You can probably think of a rower you know that fits this description… then again, maybe it’s you!

Superheroes dressed in spandex are nothing new, but this phenomenon seems to be gaining some popularity at regattas.

Regardless of your own spandex-wearing proclivities, at the end of the day, just like the polarised good vs. bad world of the comic books, there doesn’t seem to be any middle ground in this epic design debate. Detractors like to point out that dressing like a superhero doesn’t make you fast, but it turns out that those in the pro-superhero spandex camp may actually have some science on their side after all.

Studies in recent years have suggested a strong link between identification with a superhero figure, increased self-confidence and even a boost in strength. Although none of the research has looked specifically at rowers yet, there may still be hope for these would-be heroes within our sport.

You are what you wear

“What we wear affects how we feel so much that it can distort and determine our thoughts and judgements,” writes Dr Karen Pine in her book Mind What You Wear: The Psychology of Fashion. In her book, the professor of development psychology at the University of Hertfordshire, Great Britain describes one study where she tested whether wearing superhero-inspired clothing (Superman t-shirts in this case) could actually change how a group of university students thought about themselves.

The results? Well, it turns out that these Superman impersonators actually believed themselves stronger than their peers when asked to estimate how much they could lift. They also rated themselves higher in terms of likeability and even considered themselves superior to their ordinarily dressed fellows.

Strike a power pose

Despite these differences that a change of wardrobe can theoretically bring about, there is some good news for those who don’t plan on rushing out to buy a superhero unisuit. Harvard researcher Dr Amy Cuddy found that even adopting a superhero-like pose for as little as two minutes can have a physiological effect on the brain by raising testosterone and lowing cortisol levels, which can actually make someone feel more powerful and less stressed.

She presented her findings related to the advantages of striking what she calls a “power pose” at a 2012 TED conference (https://www.ted.com/talks/amy_cuddy_your_body_language_shapes_who_you_are?language=en).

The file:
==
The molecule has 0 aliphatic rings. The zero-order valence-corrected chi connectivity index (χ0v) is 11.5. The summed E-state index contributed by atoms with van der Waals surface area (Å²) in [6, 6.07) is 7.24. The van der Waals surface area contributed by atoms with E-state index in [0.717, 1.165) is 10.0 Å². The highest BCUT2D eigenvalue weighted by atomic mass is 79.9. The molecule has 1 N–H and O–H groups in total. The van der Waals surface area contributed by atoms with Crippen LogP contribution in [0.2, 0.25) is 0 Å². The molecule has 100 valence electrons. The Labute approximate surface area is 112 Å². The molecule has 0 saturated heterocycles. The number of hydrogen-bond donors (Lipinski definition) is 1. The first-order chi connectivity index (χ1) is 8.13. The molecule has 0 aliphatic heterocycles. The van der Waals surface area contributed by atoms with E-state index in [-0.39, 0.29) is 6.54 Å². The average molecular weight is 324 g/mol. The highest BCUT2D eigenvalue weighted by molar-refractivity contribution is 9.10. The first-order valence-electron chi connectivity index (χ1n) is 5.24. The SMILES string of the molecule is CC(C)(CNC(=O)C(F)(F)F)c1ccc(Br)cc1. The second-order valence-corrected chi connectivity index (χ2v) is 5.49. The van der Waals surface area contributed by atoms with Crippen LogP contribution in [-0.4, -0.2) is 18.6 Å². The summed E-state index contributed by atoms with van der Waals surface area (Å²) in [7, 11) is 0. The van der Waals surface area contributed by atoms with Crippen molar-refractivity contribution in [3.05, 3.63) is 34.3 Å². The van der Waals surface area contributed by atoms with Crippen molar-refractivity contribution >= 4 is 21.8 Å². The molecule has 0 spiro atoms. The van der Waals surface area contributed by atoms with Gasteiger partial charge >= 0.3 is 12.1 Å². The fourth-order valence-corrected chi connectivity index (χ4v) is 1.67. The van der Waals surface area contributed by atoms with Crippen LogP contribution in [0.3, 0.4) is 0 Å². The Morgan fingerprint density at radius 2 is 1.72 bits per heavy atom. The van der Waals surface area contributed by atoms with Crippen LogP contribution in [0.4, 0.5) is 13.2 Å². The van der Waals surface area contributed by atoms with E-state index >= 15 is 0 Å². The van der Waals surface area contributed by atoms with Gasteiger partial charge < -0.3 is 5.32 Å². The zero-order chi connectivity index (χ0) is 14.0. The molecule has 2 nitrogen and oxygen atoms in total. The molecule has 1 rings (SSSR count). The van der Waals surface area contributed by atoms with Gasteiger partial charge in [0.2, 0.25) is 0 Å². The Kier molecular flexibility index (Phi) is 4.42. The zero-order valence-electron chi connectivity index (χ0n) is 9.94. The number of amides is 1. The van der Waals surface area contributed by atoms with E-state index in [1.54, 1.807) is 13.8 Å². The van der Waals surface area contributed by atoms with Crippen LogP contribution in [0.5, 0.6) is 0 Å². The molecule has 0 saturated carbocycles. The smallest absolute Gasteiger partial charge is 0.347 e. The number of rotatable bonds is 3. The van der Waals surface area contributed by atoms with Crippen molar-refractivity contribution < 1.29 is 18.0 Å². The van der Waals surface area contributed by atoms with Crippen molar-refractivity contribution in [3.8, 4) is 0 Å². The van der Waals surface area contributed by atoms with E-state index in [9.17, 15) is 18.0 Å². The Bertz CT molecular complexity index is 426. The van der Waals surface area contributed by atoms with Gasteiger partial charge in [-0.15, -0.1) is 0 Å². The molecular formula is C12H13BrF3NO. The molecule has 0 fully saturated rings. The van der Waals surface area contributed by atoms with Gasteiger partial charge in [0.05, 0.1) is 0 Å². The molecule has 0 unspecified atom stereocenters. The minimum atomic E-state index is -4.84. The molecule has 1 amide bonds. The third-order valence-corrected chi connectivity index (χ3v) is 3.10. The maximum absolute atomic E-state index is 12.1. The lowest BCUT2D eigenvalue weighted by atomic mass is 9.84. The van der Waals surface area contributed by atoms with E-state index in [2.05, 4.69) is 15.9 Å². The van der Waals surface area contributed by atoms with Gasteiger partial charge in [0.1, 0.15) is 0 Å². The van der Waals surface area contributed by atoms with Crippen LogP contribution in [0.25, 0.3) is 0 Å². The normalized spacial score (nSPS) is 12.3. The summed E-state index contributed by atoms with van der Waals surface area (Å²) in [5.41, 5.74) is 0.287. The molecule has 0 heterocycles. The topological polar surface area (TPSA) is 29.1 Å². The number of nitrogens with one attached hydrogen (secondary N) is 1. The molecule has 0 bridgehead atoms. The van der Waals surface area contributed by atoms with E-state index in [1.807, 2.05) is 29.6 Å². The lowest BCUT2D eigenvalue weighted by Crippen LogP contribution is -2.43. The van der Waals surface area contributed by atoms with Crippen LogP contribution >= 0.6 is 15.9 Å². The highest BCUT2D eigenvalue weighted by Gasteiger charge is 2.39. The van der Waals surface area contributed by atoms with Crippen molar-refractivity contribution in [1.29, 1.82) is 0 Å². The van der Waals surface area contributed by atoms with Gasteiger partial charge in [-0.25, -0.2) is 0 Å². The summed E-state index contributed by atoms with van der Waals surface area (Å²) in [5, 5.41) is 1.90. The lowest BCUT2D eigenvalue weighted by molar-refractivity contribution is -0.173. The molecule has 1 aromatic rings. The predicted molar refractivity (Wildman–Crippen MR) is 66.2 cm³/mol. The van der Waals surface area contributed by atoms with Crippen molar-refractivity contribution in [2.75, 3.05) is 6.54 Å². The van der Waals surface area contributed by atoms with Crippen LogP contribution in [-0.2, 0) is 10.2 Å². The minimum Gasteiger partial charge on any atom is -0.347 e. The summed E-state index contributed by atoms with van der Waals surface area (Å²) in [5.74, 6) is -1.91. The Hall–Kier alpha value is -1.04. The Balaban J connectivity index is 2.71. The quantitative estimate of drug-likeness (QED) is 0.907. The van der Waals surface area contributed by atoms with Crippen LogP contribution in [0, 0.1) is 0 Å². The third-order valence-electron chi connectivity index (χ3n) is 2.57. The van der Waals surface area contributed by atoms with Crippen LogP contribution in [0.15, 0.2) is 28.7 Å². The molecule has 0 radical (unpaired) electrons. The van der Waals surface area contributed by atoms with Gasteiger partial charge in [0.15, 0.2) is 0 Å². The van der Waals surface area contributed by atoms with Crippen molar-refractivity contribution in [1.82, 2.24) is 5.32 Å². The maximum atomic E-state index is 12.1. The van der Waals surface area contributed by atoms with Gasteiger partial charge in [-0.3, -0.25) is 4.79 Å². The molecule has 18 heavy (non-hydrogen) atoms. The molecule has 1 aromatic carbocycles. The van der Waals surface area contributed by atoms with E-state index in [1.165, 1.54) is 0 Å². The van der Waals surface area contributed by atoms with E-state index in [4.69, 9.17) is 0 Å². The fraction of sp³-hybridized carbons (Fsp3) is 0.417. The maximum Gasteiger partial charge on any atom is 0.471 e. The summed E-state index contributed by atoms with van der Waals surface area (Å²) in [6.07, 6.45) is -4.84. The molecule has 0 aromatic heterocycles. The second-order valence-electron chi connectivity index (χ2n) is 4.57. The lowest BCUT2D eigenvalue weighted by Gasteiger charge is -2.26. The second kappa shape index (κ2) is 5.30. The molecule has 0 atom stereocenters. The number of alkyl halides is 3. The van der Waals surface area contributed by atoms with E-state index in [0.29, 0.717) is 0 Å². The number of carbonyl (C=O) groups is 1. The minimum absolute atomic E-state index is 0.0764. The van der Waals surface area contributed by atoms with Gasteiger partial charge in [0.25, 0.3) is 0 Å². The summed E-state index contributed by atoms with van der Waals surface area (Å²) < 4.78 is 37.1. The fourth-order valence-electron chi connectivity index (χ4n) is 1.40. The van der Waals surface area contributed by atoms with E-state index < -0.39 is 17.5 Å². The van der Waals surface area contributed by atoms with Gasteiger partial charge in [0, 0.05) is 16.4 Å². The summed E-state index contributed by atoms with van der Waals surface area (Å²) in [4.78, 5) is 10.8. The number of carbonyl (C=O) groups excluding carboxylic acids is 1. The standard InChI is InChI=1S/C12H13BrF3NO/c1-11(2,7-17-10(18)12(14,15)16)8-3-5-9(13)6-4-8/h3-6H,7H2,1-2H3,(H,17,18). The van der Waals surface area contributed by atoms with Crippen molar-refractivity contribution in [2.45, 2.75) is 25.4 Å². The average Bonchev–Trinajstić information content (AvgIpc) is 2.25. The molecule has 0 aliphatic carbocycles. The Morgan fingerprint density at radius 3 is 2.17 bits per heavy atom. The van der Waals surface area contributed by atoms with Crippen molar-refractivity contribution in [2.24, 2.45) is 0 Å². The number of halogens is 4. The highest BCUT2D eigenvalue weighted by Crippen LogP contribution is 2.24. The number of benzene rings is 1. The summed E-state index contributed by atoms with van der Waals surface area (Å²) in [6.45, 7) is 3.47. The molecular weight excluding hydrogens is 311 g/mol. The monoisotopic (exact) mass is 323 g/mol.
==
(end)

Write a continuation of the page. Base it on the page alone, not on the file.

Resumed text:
Turning feelings into actions

There is evidence suggesting that an affinity with a fictional character can actually lead to real life changes in a person’s life.

A 2012 study published in the Journal of Personality and Social Psychology found that immersion in the world of a fictional character with whom you come to identify can lead to real life changes that parallel the feelings, thoughts and even actions of that character. This phenomenon is known as ‘experience-taking’ which the study’s lead author, Geoff Kaufman, said in an interview with Science Daily, “changes us by allowing us to merge our own lives with those of the characters we read about.”

One important finding of this study was that people were most able to lose themselves in (and therefore be influenced by) characters with whom they could identify best. This ability to identify closely with a character seems essential for there to be any sort of benefit or meaningful change in a person’s life.

Inspired strength

Another study published in 2013 in the Journal of Experimental Social Psychology found that university-aged males exhibited greater strength after viewing an image of an extremely muscular superhero with whom they had what psychologists refer to as a ‘parasocial relationship status’ (PRS; a one-sided psychological bond).

Those who did not have an existing emotional connection with the hero in the image not only saw no noticeable increase in strength but also gave themselves lower ratings of satisfaction with their own bodies relative to the PSR group. So, it seems that depending on your point of view, a superhero can either pump you up or deflate your self-esteem.

Parasocial relationships are not just limited to fictional superheroes, and there are implications for the role that rowing’s top performers can play in shaping the body image, self-esteem and even performance of participants in the sport at all levels.

Putting up an action poster in your training room of a rower you admire may just be one more way to give yourself a boost –  just one more reason to check out those reruns of the World Rowing Championships to help you through some long indoor training sessions this winter! Here they are. 

Find your inner superhero

So, whether your favourite superhero is from the comics or your own national team, the ability to identify with someone more powerful than yourself can have some incredible effects in terms of how you think about yourself and go about your training. Science is showing that everyone is capable of far more than you may give yourself credit for.